THYROID DISEASE 

Learn about thyroid disorders symptoms and treatments as explained by Red Cover for thyroid disease including how it controls many activities in your body.

What is thyroid?

The thyroid is a gland located below your Adam’s apple.  This gland makes thyroid hormone that travels in your blood to all parts of your body.  The thyroid hormone controls your body’s metabolism in many ways, including how fast you burn calories and how fast your heart beats.

Women are more likely than men to have thyroid disease.   One in eight women will develop thyroid problems during her lifetime.  In women, thyroid diseases can cause:

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Problems with your menstrual period.

  • Your thyroid helps control the menstrual cycle.  Whether it’s too much thyroid hormone or too little, it can make the duration of the menstrual cycle very light, heavy, or irregular.  Thyroid disease can also cause your period to stop for a few months or longer; a condition called amenorrhea.
  • If your body’s immune system causes thyroid disease, other glands, including your ovaries, may be involved. This can lead to early menopause which is before age 40.
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Problems getting pregnant.

  • Once thyroid disease affects the menstrual cycle, it also affects ovulation.  This condition can make it more difficult for you to get pregnant.
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Problems during pregnancy

  • Thyroid problems during pregnancy can cause maternal and infant health problems.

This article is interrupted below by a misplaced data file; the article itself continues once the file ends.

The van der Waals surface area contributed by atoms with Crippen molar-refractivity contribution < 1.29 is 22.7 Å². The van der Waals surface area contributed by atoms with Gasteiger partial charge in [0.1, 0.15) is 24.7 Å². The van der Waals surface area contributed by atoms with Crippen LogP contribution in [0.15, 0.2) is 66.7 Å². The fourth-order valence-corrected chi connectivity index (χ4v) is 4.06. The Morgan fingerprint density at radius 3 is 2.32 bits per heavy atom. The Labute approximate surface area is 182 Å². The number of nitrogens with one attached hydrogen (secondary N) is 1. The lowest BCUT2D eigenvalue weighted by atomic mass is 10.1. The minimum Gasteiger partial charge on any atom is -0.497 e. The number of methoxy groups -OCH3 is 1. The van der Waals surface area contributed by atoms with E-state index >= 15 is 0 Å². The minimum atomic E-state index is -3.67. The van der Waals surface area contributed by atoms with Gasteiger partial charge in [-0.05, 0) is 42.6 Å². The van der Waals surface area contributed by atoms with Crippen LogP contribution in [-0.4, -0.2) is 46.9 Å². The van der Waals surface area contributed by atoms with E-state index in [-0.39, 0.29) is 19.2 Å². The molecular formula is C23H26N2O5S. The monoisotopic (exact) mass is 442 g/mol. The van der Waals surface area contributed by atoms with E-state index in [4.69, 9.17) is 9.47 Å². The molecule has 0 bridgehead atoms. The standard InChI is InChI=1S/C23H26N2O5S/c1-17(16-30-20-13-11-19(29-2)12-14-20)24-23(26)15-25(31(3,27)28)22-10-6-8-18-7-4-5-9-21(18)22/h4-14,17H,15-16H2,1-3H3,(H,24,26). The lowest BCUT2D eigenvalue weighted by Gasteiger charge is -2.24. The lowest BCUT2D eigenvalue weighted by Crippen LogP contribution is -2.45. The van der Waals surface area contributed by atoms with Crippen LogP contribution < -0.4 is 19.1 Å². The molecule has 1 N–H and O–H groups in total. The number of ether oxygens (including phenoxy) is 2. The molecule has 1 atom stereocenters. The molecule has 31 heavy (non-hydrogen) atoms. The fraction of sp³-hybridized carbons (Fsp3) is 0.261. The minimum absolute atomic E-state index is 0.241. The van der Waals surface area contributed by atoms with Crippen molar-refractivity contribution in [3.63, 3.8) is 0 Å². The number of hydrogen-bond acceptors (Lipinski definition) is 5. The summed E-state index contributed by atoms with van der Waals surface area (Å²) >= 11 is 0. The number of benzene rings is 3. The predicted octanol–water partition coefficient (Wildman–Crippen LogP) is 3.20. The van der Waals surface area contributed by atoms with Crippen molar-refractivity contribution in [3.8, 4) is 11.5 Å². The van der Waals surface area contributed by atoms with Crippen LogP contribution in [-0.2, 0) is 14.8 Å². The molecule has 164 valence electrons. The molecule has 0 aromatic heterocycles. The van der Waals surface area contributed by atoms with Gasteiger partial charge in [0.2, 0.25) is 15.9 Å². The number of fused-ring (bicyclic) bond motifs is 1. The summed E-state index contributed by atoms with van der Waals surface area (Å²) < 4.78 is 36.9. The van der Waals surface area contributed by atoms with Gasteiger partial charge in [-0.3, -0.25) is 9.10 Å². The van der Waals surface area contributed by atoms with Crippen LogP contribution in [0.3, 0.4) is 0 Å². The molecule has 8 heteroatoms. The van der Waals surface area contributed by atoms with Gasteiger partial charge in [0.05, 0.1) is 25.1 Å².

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  • Sometimes, symptoms of thyroid problems are confused with menopause symptoms.  Thyroid disease, especially hypothyroidism, is more likely to develop after menopause.

Hypothyroidism 

Hypothyroidism is when your thyroid is making not sufficiently enough thyroid hormone.  It is also known as an underactive thyroid.  This slows down many of your body’s functions, such as your metabolism.

Hypothyroidism also can be caused by:

  • Hyperthyroidism treatment (radioiodine)
  • Radiation treatment of certain cancers
  • Thyroid removal

Hyperthyroidism

Hyperthyroidism, or overactive thyroid, causes the thyroid to make more thyroid hormones than your body needs.  This speeds up your body’s many functions, such as your metabolism and heart rate.  The common cause of hyperthyroidism is Graves’ disease.  Graves’ disease is a problem with the immune system.

How can thyroid disorders happen?

When your thyroid does not produce enough thyroid hormones, the balance of the chemical reaction in your body can become angry. There are several reasons, including autoimmune diseases, hyperthyroidism treatments, radiation therapy, thyroid surgery, and certain medications.

Autoimmune disease

People who develop a particular inflammatory disorder have the most common cause of hypothyroidism.  Autoimmune disorders occur when your immune system produces antibodies that attack your tissues.  Sometimes this process involves your thyroid gland.  Most likely, autoimmune diseases result from more than one factor.  But it happens, these antibodies affect the thyroid’s ability to produce hormones.

Treatment for hyperthyroidism

People who produce too much thyroid hormone or are called as hyperthyroidism are often treated with radioactive drugs or anti-thyroid drugs to reduce and normalise their thyroid function.  However, in some cases, hyperthyroidism treatment can lead to permanent hypothyroidism.

Radiation therapy

The rays used to treat the head and neck can damage your thyroid gland and can lead to hypothyroidism.

Thyroid surgery

Removing all or a large portion of your thyroid gland can diminish or halt hormone production.

Medications

Some medications may contribute to hypothyroidism.  A drug like lithium, which is used to treat specific psychiatric disorders.  If you are taking medication, ask your doctor about its effect on your thyroid gland.

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Which doctor should you find?